Just how powerful is the Tea Party, really? Can they actually influence the political process, or are they just a bunch of sign waving demonstrators spouting a lot of hot air?
Tea party activists have taken over a few rural Republican county committees (e.g. Mathews) and they gathered enough delegates to replace incumbent moderate Senator Bob Bennett at the May 8 Utah Republican nominating convention. But these are rather easy and inexpensive political maneuvers. Real political strength is measured in campaign contributions and votes.
In just a few weeks the Tea Party of Virginia’s First Congressional District will get a chance to demonstrate its strength in the primary election to choose the Republican nominee for Congress. The incumbent, Rob Wittman, is being challenged by Catherine Crabill, who nearly beat Delegate Albert Pollard running last year for reelection to the VA House of Delegates.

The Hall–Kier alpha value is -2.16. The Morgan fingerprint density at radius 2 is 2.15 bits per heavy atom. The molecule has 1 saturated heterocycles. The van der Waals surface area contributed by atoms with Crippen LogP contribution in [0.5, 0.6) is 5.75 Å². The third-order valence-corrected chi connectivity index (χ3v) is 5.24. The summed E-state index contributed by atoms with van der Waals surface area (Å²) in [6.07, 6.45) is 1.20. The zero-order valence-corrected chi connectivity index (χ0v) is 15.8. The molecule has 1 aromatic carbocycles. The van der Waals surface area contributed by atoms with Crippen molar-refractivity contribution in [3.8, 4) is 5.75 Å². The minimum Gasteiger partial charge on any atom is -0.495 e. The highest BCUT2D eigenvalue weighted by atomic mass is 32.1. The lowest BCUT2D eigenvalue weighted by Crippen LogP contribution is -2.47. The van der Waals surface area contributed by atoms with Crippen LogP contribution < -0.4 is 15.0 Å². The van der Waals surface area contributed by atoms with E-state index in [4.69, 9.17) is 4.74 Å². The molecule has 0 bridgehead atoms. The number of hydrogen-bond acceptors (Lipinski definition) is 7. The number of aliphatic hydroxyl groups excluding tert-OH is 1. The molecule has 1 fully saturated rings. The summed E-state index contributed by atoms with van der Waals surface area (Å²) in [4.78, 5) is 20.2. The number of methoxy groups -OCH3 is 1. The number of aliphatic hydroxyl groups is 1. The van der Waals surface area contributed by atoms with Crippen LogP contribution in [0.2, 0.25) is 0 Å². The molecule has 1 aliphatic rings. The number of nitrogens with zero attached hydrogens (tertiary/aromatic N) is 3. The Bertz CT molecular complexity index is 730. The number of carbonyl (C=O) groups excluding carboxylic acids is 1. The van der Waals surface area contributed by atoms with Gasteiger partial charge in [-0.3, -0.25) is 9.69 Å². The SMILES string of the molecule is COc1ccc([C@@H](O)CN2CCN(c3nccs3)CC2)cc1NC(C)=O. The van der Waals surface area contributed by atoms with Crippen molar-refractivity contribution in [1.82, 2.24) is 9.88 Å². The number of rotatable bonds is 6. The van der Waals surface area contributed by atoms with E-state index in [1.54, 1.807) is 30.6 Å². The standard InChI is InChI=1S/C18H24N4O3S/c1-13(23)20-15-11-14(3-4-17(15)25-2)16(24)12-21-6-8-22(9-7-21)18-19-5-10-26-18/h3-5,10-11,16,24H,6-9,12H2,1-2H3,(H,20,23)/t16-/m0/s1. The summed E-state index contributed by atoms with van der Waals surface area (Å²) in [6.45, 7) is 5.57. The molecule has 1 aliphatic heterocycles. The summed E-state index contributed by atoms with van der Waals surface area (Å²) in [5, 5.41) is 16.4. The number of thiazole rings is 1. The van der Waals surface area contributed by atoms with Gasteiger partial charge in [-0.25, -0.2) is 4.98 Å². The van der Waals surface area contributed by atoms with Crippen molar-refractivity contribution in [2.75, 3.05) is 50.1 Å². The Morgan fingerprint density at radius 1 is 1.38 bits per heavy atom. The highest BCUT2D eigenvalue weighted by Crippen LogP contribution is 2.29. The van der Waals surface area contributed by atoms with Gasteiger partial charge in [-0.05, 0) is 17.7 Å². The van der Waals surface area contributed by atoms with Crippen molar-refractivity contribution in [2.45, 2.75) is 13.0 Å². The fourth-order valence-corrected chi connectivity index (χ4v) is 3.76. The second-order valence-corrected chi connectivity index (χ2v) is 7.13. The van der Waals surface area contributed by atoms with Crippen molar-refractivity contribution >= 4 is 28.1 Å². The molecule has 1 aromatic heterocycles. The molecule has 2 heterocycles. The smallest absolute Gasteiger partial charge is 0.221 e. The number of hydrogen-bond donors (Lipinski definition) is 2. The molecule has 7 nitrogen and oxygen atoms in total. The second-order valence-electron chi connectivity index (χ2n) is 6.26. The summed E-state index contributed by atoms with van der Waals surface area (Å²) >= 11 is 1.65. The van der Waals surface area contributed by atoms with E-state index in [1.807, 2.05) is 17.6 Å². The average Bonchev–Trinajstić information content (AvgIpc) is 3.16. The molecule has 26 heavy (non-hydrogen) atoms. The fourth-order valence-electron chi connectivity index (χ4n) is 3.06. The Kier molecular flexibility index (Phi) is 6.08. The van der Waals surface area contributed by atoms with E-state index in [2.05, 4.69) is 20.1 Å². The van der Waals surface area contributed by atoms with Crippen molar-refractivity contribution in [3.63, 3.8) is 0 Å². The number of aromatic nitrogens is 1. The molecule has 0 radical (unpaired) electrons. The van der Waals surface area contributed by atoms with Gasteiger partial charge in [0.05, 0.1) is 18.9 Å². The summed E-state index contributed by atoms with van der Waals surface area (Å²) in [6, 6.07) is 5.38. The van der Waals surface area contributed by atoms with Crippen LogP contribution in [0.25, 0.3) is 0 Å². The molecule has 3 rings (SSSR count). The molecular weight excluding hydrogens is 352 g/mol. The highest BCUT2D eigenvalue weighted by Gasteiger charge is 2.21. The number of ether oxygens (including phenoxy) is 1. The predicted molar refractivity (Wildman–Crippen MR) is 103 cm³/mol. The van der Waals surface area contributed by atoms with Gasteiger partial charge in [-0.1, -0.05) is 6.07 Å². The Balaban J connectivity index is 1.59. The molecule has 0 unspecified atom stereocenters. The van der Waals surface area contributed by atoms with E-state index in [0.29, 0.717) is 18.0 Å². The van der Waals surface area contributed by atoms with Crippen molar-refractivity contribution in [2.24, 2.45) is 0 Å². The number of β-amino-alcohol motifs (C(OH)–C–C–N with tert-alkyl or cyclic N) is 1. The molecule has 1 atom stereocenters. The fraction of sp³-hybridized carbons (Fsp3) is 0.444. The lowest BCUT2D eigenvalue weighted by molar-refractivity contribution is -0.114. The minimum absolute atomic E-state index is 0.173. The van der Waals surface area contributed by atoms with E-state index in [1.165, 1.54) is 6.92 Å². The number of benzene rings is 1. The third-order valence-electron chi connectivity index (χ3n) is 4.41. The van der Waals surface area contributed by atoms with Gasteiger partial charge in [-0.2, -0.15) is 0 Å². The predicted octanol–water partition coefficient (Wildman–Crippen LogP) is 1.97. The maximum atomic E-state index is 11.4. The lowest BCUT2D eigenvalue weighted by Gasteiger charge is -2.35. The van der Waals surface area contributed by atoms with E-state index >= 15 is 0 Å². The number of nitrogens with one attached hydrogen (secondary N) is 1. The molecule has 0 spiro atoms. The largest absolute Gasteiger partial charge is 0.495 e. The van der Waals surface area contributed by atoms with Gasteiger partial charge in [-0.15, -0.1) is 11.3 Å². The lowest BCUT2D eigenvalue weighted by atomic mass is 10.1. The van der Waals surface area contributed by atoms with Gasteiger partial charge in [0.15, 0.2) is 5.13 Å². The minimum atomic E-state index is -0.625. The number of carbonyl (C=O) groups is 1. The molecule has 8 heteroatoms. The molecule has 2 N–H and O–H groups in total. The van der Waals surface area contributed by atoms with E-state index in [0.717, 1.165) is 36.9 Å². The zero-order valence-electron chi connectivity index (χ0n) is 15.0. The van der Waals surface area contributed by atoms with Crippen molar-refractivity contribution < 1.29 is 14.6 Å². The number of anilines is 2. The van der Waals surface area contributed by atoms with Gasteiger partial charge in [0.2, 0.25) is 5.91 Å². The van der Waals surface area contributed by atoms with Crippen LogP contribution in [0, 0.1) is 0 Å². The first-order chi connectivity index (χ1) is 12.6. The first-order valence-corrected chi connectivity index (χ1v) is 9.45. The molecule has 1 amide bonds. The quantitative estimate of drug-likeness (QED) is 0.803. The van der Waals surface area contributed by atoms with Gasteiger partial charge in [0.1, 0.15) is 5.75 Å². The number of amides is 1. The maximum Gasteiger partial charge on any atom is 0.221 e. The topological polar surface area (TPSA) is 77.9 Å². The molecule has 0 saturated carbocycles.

So far, Virginia’s 1st CD tea partiers have failed to measure up. Contributions to Crabill’s campaign have been extremely weak. If her vote total in the June 8 Republican primary is less than 40 percent we no longer need to take the Tea Party seriously in the First District.